This article is from the archive of our partner .

Democrats may control the White House and both houses of Congress, but how are liberals doing? According to liberal pundits, American liberals -- meaning both the leftward wing of the Democratic party and the self-identified 20 percent of Americans -- aren't effective enough in U.S. politics. Why?


  • Liberalism Is Dead  For the cover story of Harper's, Kevin Baker announces that, by the end of President Obama's first year, "No other president in our history has so thoroughly spurned his political base in so short a time." Accusing Obama of serving conservative generals and bankers over the liberals who elected him, Baker dismisses the counter-arguments that "Republican obstructionism" or "an essentially conservative nation" are to blame. Long-besieged liberals have given in to "the state known as learned helplessness," he says, and have not been pushing Obama hard enough. This "hapless fatalism" has crippled liberalism as we know it, which must be rebuilt:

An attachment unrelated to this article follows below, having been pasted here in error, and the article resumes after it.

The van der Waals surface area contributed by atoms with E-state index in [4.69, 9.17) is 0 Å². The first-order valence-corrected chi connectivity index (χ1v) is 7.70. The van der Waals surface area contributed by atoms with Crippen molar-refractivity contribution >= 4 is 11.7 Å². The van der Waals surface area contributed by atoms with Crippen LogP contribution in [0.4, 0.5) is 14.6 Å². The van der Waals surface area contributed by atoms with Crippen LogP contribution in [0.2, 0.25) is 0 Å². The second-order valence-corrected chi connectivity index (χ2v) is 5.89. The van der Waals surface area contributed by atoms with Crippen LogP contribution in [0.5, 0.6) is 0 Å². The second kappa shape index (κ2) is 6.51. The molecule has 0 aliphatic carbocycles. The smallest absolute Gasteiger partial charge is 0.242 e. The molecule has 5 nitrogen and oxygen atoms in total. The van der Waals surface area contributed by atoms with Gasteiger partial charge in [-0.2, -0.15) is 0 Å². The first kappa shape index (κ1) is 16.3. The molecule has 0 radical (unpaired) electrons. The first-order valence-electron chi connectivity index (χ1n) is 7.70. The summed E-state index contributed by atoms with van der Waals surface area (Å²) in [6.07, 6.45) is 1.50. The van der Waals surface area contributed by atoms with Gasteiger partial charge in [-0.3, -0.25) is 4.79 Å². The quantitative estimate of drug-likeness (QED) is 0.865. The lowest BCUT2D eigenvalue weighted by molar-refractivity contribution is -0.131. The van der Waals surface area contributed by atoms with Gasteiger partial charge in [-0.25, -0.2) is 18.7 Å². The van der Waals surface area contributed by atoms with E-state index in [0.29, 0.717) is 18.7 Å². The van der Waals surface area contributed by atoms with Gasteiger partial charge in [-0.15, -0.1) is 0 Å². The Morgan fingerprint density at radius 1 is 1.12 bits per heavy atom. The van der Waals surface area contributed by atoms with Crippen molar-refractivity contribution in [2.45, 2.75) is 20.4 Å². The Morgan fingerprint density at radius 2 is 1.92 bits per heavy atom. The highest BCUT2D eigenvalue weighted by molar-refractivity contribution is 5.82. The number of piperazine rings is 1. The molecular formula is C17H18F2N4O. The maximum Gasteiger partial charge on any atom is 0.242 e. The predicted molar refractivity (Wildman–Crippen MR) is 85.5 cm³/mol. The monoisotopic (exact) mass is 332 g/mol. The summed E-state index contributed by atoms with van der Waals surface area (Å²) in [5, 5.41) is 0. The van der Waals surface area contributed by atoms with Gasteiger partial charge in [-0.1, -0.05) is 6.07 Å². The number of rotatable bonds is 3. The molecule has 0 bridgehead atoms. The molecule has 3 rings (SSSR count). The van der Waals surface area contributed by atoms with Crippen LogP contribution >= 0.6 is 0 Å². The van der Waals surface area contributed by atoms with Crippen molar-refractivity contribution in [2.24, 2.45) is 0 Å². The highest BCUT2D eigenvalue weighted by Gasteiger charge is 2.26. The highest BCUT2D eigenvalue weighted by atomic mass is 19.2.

There is no longer any meaningful reformist impulse left in our politics. The idea of modern American liberalism has vanished among our elite, and simply voting for one man or supporting one of the two major parties will not restore it. The work will have to be done from the ground up, and it will have to be done by us.
  • Libs Have to Learn Negotiation  Liberal blogger Matthew Yglesias explains that liberals can't credibly negotiate on, say, health care reform, because everyone knows that reform is "something progressives really want to do." However, wavering moderates can credibly negotiate because everyone believes they're willing to walk away. Yglesias says liberals should find issues for which "the tables are turned and progressives may be willing to go along but centrists are the eager ones." This would finally give them some negotiating power with centrists, who have proven more skillful.
  • Libs Don't Push Obama--Just Pretend  Liberal blogger Chris Bowers asks, "Why do conservative Democrats hold more sway over the party's policy than progressives?" Bowers says Congressional liberals come from areas that are highly enamored with President Obama, so they expect their representative to support the president. The White House sees every liberal attempt at pressuring Obama as a bluff, and so far they've been proven absolutely right.

This article is from the archive of our partner The Wire.

We want to hear what you think about this article. Submit a letter to the editor or write to letters@theatlantic.com.